Whether or not you agree that Jon Drummond should have been DQ'd for false-starting his race is not the question. Not only did Mr. Drummond false-start, but he was guilty of engaging in unsportsmanlike conduct ("bring the sport in disrepute," according to the IAAF). That warrants a disqualification (regardless of competition level). Every rulebook in every sport has a provision on how a competitor should conduct him/herself.
Mr. Drummond was guilty of violating that rule of conduct. While he had every right to protest his disqualification from the race, he DID NOT have the right to jeopardize the RIGHTS of the remaining competitors in the race. Clearly, Mr. Drummond OBSTRUCTED those competitors which put them at a disadvantage.
As a former high school and college sprinter, I was instructed thoroughly in the competition rules. I even was on the receiving end of some bad calls by race officials. While I didn't agree with those calls, I never acted in a way that brought myself or my school/club in a disreputable light.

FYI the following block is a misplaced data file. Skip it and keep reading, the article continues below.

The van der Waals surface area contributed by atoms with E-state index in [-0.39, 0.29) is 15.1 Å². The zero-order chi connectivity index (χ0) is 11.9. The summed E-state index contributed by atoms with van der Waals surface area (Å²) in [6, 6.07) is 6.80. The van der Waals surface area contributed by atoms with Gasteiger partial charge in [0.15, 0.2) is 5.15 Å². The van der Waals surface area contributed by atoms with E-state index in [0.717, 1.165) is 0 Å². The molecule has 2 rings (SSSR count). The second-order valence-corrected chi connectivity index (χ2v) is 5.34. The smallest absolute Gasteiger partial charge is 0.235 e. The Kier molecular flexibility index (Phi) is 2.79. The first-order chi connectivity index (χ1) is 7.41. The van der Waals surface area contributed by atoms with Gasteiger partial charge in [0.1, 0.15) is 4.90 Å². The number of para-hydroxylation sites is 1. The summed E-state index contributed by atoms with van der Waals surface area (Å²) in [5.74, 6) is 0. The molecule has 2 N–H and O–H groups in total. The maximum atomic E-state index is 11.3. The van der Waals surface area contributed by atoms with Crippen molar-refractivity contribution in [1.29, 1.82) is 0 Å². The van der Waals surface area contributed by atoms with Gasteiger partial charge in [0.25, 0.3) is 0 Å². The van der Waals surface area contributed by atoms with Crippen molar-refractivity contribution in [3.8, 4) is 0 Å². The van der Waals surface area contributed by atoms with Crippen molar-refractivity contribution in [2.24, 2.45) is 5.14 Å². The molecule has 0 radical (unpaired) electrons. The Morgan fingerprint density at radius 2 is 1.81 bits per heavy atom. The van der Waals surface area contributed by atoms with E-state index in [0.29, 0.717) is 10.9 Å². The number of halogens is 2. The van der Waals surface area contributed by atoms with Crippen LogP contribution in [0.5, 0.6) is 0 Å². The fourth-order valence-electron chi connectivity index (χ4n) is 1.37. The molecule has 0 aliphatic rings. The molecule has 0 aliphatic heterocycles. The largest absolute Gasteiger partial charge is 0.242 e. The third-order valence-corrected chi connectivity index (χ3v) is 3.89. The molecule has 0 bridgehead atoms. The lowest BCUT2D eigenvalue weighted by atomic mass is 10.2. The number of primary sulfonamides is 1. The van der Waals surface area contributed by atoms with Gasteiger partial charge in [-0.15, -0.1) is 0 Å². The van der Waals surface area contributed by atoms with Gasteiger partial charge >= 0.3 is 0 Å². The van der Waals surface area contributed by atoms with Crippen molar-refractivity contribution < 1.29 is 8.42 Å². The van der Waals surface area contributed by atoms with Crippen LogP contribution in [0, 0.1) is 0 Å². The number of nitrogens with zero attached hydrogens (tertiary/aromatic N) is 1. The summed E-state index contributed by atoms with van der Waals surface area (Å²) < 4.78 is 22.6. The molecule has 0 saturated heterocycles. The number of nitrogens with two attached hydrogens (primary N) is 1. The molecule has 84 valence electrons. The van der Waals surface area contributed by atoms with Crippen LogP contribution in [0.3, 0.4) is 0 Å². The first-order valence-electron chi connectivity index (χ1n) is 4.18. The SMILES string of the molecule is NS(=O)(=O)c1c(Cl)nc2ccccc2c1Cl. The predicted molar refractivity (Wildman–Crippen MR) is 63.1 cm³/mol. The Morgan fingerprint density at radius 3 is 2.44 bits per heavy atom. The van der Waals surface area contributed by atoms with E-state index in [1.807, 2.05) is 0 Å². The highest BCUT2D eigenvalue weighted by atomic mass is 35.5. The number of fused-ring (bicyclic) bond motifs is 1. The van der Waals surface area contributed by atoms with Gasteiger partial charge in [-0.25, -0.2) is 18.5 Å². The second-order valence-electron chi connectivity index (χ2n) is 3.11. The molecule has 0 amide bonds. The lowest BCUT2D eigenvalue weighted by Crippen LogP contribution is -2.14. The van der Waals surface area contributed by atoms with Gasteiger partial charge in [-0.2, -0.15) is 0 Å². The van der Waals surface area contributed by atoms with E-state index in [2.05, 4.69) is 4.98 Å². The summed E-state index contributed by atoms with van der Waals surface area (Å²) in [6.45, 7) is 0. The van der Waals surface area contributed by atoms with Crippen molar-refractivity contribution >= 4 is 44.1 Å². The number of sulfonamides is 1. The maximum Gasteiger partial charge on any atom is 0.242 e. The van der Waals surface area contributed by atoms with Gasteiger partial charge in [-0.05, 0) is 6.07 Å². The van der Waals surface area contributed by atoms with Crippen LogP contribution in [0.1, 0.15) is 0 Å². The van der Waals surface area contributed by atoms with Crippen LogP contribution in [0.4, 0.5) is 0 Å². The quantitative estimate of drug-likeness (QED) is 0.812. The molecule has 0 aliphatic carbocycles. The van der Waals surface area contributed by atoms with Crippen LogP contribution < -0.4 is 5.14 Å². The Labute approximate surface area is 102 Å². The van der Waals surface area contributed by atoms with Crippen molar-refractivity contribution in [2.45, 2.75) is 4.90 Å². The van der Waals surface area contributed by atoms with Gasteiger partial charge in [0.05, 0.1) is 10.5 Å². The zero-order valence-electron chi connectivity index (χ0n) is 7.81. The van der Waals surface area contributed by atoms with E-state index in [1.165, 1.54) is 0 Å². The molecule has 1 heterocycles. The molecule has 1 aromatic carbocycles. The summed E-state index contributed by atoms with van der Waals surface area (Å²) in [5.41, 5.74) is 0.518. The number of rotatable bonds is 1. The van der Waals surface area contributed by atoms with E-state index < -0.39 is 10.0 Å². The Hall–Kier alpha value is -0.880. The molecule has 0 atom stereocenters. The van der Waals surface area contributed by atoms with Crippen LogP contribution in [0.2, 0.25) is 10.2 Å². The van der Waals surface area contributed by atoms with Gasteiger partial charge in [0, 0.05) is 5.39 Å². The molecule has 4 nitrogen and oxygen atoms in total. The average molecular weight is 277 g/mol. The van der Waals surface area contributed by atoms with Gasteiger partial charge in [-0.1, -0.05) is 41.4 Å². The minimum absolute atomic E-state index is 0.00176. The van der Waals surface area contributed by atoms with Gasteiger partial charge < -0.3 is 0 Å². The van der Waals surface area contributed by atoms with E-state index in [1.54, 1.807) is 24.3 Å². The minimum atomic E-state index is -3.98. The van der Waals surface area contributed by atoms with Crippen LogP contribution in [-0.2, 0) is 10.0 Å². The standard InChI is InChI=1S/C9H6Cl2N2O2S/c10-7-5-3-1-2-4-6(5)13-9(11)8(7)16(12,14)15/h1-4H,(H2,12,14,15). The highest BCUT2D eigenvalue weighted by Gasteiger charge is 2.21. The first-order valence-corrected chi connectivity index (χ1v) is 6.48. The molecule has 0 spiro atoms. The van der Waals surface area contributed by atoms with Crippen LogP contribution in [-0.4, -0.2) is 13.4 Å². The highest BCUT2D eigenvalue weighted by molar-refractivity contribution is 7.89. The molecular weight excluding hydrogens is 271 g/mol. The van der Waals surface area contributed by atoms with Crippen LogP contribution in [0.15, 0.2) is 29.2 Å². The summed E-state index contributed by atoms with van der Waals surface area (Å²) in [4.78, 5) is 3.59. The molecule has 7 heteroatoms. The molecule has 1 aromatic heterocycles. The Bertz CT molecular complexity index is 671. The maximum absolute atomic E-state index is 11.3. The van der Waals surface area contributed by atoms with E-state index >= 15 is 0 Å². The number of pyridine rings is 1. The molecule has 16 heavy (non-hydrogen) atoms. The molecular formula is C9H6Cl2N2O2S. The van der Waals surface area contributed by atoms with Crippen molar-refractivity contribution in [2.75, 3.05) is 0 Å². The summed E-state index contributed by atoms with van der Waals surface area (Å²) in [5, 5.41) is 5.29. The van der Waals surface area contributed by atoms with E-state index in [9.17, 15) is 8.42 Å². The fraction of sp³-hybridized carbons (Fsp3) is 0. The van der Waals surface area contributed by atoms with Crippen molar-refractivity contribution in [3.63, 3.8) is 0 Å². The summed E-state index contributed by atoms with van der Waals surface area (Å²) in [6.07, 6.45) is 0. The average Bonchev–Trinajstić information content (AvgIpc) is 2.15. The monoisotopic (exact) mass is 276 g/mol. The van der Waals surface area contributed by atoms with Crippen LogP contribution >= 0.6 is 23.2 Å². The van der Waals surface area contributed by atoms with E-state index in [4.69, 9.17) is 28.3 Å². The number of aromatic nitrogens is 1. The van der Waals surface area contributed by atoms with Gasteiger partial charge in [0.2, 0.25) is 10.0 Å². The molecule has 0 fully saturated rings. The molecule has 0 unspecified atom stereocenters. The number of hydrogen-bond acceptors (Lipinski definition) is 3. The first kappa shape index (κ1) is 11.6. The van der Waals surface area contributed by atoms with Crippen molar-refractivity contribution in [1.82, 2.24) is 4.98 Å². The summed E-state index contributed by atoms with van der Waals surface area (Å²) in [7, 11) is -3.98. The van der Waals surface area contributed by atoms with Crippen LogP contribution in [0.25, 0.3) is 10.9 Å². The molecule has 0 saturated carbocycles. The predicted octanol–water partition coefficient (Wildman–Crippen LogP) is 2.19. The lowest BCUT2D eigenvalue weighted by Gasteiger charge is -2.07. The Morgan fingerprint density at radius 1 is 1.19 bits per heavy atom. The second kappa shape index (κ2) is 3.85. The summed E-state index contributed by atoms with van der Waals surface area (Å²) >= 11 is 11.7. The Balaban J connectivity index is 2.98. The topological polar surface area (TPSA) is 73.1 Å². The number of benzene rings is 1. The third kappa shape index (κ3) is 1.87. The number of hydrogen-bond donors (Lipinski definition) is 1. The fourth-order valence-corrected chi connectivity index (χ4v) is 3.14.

By acting in such a manner, not only did Mr. Drummond bring himself in a bad light, but also the country he represented.
You can disagree with decisions that are made, but when you take it to a point where it affects others, then that's where the problems start.
The IAAF acted accordingly. Hopefully, Mr. Drummond will use this unpleasant event as a learning tree and conduct himself more accordingly in the future.